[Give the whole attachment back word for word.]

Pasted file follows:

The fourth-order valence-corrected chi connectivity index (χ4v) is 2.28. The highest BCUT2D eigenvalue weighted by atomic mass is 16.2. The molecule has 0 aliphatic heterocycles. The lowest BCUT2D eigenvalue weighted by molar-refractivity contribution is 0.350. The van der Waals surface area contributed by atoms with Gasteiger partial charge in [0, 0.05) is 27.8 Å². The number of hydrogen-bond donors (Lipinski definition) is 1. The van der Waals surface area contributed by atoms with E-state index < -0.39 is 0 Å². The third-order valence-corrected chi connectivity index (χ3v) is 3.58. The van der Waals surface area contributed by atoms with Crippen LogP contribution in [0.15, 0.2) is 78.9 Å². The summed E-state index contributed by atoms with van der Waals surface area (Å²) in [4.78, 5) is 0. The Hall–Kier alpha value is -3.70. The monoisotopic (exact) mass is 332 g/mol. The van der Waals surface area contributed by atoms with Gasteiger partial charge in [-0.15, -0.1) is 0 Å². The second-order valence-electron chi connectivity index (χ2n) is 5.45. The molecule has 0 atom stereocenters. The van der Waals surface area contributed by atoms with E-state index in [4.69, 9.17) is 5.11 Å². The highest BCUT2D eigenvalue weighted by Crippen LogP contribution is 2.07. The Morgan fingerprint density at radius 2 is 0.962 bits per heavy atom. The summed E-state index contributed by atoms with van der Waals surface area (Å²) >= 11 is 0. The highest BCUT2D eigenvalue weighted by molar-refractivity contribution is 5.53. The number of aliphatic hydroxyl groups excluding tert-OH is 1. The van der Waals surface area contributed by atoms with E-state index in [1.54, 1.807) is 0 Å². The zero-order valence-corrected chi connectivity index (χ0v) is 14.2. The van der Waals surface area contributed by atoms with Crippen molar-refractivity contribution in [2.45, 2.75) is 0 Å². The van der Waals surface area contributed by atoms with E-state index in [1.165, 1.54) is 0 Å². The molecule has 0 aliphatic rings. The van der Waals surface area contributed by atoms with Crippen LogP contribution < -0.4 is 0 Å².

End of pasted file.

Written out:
The fourth-order valence-corrected chi connectivity index (χ4v) is 2.28. The highest BCUT2D eigenvalue weighted by atomic mass is 16.2. The molecule has 0 aliphatic heterocycles. The lowest BCUT2D eigenvalue weighted by molar-refractivity contribution is 0.350. The van der Waals surface area contributed by atoms with Gasteiger partial charge in [0, 0.05) is 27.8 Å². The number of hydrogen-bond donors (Lipinski definition) is 1. The van der Waals surface area contributed by atoms with E-state index < -0.39 is 0 Å². The third-order valence-corrected chi connectivity index (χ3v) is 3.58. The van der Waals surface area contributed by atoms with Crippen LogP contribution in [0.15, 0.2) is 78.9 Å². The summed E-state index contributed by atoms with van der Waals surface area (Å²) in [4.78, 5) is 0. The Hall–Kier alpha value is -3.70. The monoisotopic (exact) mass is 332 g/mol. The van der Waals surface area contributed by atoms with Gasteiger partial charge in [-0.15, -0.1) is 0 Å². The second-order valence-electron chi connectivity index (χ2n) is 5.45. The molecule has 0 atom stereocenters. The van der Waals surface area contributed by atoms with E-state index in [4.69, 9.17) is 5.11 Å². The highest BCUT2D eigenvalue weighted by Crippen LogP contribution is 2.07. The Morgan fingerprint density at radius 2 is 0.962 bits per heavy atom. The summed E-state index contributed by atoms with van der Waals surface area (Å²) >= 11 is 0. The highest BCUT2D eigenvalue weighted by molar-refractivity contribution is 5.53. The number of aliphatic hydroxyl groups excluding tert-OH is 1. The van der Waals surface area contributed by atoms with E-state index in [1.54, 1.807) is 0 Å². The zero-order valence-corrected chi connectivity index (χ0v) is 14.2. The van der Waals surface area contributed by atoms with Crippen molar-refractivity contribution in [2.45, 2.75) is 0 Å². The van der Waals surface area contributed by atoms with E-state index in [1.165, 1.54) is 0 Å². The molecule has 0 aliphatic rings. The van der Waals surface area contributed by atoms with Crippen LogP contribution < -0.4 is 0 Å².